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April 19, 2022

Amgen’s Phase III trial of ABP 654 meets primary efficacy endpoint

The trial assessed the safety and efficacy of ABP 654 versus Stelara in adults with moderate to severe plaque psoriasis.

Amgen has reported that the Phase III clinical trial of its ABP 654 in adults with moderate to severe plaque psoriasis met the primary efficacy endpoint. 

The company is developing ABP 654 as a biosimilar candidate to Stelara (ustekinumab).

An approved human interleukin-12 and interleukin-23 antagonist, Stelara is intended to treat moderate to severe plaque psoriasis in adults and paediatric patients aged six years or above who have received phototherapy or systemic therapy, as well as active psoriatic arthritis in adults. 

It is also indicated to treat moderately to severely active Crohn’s disease and moderately to severely active ulcerative colitis in adults. 

ABP 654 has the same dosage strength, pharmaceutical form, administration route and dosing regimen as ustekinumab, which is licensed in the US and approved in the European Union (EU).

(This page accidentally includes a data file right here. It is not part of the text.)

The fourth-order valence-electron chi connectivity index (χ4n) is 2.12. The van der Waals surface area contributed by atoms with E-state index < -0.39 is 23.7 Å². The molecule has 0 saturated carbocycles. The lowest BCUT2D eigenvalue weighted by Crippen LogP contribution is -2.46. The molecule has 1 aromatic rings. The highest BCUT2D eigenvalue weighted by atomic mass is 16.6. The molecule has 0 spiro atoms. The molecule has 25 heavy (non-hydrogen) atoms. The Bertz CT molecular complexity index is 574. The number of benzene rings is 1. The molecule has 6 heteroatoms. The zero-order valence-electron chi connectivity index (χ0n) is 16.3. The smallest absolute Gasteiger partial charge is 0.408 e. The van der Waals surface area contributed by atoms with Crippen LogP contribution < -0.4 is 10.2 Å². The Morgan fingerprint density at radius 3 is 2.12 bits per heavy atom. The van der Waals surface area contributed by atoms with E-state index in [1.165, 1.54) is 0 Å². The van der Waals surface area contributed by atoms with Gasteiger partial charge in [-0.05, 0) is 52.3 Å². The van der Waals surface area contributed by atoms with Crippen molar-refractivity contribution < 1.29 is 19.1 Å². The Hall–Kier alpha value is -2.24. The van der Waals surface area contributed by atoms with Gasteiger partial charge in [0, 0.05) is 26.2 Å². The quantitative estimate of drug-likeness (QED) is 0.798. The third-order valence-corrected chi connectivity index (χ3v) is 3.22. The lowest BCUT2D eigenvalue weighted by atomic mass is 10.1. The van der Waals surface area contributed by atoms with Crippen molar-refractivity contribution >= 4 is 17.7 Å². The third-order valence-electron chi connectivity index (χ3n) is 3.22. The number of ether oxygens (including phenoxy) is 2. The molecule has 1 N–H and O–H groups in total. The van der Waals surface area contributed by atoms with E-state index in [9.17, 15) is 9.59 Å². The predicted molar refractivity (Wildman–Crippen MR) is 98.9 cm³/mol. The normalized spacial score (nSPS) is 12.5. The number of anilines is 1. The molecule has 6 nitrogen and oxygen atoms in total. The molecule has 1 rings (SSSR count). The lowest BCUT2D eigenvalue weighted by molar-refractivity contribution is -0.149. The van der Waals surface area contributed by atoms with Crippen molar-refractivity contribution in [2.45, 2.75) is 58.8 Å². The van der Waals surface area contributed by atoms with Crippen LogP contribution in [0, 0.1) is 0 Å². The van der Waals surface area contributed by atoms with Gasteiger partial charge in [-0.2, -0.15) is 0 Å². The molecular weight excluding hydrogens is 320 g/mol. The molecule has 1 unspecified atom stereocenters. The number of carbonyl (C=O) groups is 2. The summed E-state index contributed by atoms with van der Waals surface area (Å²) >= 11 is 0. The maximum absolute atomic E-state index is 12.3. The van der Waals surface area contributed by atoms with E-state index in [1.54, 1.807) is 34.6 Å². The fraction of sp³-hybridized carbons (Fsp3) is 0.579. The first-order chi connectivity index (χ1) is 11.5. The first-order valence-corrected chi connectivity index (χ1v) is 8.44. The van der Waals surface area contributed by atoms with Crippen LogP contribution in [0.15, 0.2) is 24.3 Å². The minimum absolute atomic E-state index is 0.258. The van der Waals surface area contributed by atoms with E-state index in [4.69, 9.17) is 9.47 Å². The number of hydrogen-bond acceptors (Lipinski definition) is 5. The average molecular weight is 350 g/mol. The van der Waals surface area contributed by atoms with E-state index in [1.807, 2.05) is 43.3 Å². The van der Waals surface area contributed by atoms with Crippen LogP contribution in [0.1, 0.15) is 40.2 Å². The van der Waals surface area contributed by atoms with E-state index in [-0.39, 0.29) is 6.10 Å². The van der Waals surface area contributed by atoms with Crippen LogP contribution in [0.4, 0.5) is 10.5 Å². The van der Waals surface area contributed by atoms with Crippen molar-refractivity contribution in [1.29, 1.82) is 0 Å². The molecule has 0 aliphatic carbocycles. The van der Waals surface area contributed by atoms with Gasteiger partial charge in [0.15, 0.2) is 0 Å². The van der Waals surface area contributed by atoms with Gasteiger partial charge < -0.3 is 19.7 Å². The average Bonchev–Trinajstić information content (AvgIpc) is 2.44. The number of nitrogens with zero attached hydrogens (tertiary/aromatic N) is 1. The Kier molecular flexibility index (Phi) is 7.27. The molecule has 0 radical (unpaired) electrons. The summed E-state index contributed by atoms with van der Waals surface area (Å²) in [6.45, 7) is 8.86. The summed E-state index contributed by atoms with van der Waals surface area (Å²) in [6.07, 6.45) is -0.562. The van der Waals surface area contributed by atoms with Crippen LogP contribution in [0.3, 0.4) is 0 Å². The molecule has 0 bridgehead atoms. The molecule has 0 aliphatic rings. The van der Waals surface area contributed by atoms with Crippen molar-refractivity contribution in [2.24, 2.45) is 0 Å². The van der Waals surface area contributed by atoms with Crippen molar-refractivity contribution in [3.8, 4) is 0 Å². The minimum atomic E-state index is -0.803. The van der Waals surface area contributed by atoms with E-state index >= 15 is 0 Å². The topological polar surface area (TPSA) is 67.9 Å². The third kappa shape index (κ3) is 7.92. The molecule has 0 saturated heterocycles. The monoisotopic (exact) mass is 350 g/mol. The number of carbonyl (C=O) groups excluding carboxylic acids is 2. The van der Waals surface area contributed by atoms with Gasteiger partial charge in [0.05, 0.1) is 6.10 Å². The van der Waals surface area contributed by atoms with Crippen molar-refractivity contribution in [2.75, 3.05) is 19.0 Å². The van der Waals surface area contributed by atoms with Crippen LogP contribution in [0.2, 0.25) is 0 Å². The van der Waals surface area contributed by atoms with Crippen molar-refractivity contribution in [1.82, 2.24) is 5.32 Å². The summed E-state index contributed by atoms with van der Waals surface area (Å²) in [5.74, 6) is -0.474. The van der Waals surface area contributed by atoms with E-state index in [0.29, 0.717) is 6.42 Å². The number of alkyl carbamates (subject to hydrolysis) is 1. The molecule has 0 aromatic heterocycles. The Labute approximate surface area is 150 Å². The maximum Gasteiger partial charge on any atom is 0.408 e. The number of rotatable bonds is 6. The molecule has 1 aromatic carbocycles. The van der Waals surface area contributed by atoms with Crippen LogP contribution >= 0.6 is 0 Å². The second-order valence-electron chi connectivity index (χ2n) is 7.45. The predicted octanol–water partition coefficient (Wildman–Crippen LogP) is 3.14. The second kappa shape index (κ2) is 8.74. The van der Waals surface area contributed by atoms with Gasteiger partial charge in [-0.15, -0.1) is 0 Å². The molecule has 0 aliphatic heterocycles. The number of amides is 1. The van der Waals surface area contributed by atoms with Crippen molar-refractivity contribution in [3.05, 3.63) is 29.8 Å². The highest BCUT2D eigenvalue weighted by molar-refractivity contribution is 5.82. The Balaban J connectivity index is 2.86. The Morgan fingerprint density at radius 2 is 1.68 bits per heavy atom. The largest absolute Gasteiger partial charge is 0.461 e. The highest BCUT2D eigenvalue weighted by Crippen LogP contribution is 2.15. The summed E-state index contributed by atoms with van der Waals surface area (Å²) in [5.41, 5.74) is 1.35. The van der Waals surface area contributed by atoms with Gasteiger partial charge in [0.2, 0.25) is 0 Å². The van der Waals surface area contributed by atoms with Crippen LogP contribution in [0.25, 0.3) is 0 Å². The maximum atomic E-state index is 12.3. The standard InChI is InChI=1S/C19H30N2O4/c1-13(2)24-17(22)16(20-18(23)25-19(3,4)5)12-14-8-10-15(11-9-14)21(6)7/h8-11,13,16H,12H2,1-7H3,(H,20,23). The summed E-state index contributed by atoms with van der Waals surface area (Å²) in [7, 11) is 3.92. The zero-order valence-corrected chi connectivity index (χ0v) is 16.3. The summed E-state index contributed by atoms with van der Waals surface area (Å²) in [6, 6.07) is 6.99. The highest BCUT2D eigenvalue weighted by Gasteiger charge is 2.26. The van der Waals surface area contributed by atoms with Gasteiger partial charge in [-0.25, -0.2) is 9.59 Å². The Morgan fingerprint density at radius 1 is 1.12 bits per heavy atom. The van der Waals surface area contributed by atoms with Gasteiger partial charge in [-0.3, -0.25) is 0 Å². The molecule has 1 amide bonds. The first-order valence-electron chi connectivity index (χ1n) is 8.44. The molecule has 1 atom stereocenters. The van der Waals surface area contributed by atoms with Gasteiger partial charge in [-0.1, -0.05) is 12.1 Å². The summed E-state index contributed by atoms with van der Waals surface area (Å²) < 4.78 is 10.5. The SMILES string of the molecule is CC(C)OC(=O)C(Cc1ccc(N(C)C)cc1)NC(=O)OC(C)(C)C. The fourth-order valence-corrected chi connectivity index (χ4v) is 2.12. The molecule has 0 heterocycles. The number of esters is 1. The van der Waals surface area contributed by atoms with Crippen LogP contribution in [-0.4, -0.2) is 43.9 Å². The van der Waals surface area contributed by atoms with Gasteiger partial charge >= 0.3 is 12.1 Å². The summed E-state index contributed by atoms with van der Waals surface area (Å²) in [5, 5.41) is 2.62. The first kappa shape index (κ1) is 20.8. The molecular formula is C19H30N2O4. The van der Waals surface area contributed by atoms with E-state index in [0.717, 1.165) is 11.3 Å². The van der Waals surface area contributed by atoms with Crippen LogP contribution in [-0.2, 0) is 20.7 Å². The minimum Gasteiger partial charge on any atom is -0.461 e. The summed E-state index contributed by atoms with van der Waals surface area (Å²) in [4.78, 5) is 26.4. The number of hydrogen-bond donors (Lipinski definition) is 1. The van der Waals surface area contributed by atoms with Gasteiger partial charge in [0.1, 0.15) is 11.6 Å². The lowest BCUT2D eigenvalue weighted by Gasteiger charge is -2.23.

The multicentre, randomised, double-blinded, comparative trial assessed the safety and efficacy of ABP 654 versus Stelara in adult moderate to severe plaque psoriasis patients. 

The trial enrolled 563 subjects who were categorised to receive either ABP 654 or ustekinumab.

According to the initial data, the trial met the primary efficacy endpoint, showing no clinically meaningful differences between ABP 654 and Stelara.

The primary assessment analysed the percentage improvement of psoriasis area severity index (PASI) from baseline to week 12, which demonstrated a mean difference of 0.14 between ABP 654 and Stelara and was found to be within the prespecified margins. 

Furthermore, the safety profile of ABP 654 was in line with Stelara.

Amgen Research and Development executive vice-president David Reese said: “Amgen remains committed to providing patients who live with inflammatory diseases access to high-quality biosimilar medicines. 

“We look forward to continuing to expand our inflammation portfolio to offer patients a variety of treatment options.”

A serious, chronic inflammatory ailment, psoriasis leads to raised, red, scaly patches on the skin.

The company currently has 11 biosimilars in its portfolio, with five approved by the US Food and Drug Administration (FDA) and three approved for use in the EU.

The latest development comes after Amgen reported long-term efficacy and safety data from the Phase I/II CodeBreaK 100 trial of Lumakras (sotorasib) in KRAS G12C-mutated advanced non-small cell lung cancer patients.

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